This FSA kitten, Yasmeen, is on sniper-duty. Yasmeen’s commander shared with FSA Kittens Yasmeen’s sniper log for August 23rd:
8:30 am: Two regime soldiers observed marching a young child at gunpoint. Range: 500 meters. 2 shots fired. Both regime soldiers killed. Child ran free.
11:00 am: Conducted deep infiltration behind-enemy-lines. Identified Iranian Revolutionary Guard officer among regime troops. Range: 250 meters. 1 shot fired. IRG officer killed. Successfully evaded patrols and returned-to-base.
At first, this looks like confirmation that the Internet is made of cats. (See also the Internet Defense League’s Cat Signal, the Cute Cat Theory and Google’s experiments with cat-detecting AI.) But there’s slightly more than meets the eye.
An August 8th article in The Guardian by Martin Chulov focused on ferocious fighting in Salahedin, but included some paragraphs that paint a vivid picture of life in the besieged city:
Street 15 in Salahedin now resembles Leningrad in its darkest days, and the suburb itself is in far worse shape than when the Guardian last visited on Saturday. Most streets on the eastern side are now impassable by car. Broken sewage and water pipes and food leftovers have formed a festering stew over the few surfaces that aren’t littered with the flotsam and jetsam of war. And Salahedin has a new arrival – flies, which swarm around anything organic. They are so thick in some parts that rebels look for detours to avoid them. As they do they need to avoid trampling on the only other thing that seems to be living at ground zero of the battle for Syria – kittens.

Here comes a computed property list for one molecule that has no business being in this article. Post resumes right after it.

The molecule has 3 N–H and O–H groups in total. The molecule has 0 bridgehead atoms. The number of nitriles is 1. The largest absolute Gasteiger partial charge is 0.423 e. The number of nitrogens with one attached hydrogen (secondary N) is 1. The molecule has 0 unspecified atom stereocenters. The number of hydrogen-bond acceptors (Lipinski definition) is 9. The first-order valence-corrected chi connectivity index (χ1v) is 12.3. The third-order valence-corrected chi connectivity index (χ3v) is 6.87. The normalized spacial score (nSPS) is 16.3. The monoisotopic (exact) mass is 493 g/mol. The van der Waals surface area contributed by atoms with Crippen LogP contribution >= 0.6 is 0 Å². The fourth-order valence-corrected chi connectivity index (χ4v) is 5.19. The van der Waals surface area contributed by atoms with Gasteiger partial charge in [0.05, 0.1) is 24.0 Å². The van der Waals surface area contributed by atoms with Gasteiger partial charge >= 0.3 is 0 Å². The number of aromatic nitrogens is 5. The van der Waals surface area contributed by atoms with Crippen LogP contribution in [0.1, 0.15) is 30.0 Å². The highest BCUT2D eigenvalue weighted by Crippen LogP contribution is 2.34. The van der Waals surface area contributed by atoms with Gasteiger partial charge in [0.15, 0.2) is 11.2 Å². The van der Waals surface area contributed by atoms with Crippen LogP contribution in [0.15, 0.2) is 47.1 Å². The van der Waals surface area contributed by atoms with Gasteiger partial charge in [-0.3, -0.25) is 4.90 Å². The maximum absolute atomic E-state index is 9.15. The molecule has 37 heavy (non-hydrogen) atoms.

Rebels have taken in many of them, and it’s not uncommon to find a gnarled, sweaty guerrilla sleeping on the floor of a commandeered flat with an abandoned kitten asleep on his chest.
Two men sleeping in what passes for a first aid clinic in one part of Salahedin had to throw their new pets aside late on Wednesday, when a wounded rebel appeared like a ghost in their darkened doorway. He fell on a foam mattress clutching his left side. “A sniper, haram,” he said. “I was going to meet the defector.”
Who doesn’t love a freedom fighter who sleeps with a stray kitten on his chest? Probably folks like Peter Beaumont, who warns that we need to pay attention to war crimes perpetrated by the FSA as well as those carried out by the Assad regime. Or commenter on the article, JoshRogan, who notes that “Far from being reported, the rebels are being shown literally as kitten-loving good boys, while anyone who supports the government is akin to a Nazi.”
In other words, even cute cats have politics.
If you were trying to get people to pay attention to the conflict in Syria, which fights for media attention against the US elections, you could do worse than to recruit a few kittens to the cause. The emergence of figures like Wael Ghonim as focal points for the Tahrir Square protesters helped a global audience relate to the thousands of protesters trying to overthrow the Mubarak regime. It’s been harder to identify the “face” of the Syrian civil war. Perhaps that face has whiskers?